Forest officials from the Paro Range Office rescued a female Sambar deer in Tsento gewog that was critically injured after being chased by a pack of strays.
The forest official with the Wildlife Rescue and Animal Health Section (WRAHS), Gyem Tshering, said that the deer’s forelimbs were completely broken and the animal had suffered numerous cuts and wounds The deer has been brought to the animal rescue center in Taba for medication.
In most of the rescue efforts performed by officials, the chance of survival depends on severity of injuries and stress the animal undergoes.
The Sambar Deer is believed to be the most common wildlife rescued every year all across the country.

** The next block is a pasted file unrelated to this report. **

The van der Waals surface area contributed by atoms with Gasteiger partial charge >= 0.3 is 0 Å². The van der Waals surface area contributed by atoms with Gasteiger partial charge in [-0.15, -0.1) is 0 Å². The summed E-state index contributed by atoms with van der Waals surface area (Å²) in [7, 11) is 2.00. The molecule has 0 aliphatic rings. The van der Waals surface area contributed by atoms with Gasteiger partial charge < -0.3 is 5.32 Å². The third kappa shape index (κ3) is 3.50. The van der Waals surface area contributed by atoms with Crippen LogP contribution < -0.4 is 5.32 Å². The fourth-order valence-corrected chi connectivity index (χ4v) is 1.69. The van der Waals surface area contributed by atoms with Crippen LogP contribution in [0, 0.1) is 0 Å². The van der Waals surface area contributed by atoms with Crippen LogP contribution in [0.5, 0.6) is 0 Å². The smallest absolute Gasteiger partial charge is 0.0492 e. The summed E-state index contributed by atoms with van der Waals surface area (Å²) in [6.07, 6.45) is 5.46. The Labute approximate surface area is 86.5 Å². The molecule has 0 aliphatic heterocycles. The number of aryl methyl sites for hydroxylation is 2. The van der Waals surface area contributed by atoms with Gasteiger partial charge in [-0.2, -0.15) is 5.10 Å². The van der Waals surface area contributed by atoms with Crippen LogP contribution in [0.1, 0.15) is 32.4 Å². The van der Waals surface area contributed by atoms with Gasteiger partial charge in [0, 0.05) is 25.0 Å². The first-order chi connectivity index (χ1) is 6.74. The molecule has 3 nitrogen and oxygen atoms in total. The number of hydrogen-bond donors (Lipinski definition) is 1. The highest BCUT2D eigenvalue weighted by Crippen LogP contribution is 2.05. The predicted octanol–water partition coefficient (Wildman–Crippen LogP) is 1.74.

According to Gyem Tshering, almost everywhere, the Sambar is in rapid decline leading to a widespread distribution of very low numbers and much local-level extinction.
The Sambar deer is listed as VU through continued decline across its range, however, no information was traced out from Bhutan until now.
The Sambar is a large deer native to the Indian Subcontinent, southern China and Southeast Asia. The name “Sambar” is also sometimes used to refer to the Philippine deer and the rusa deer.
Meanwhile in Bhutan, conservationists believe the main conservation issues come from development, such as the construction of road, hydroelectric projects, grazing by domestic stock at high elevations and people living in protected areas.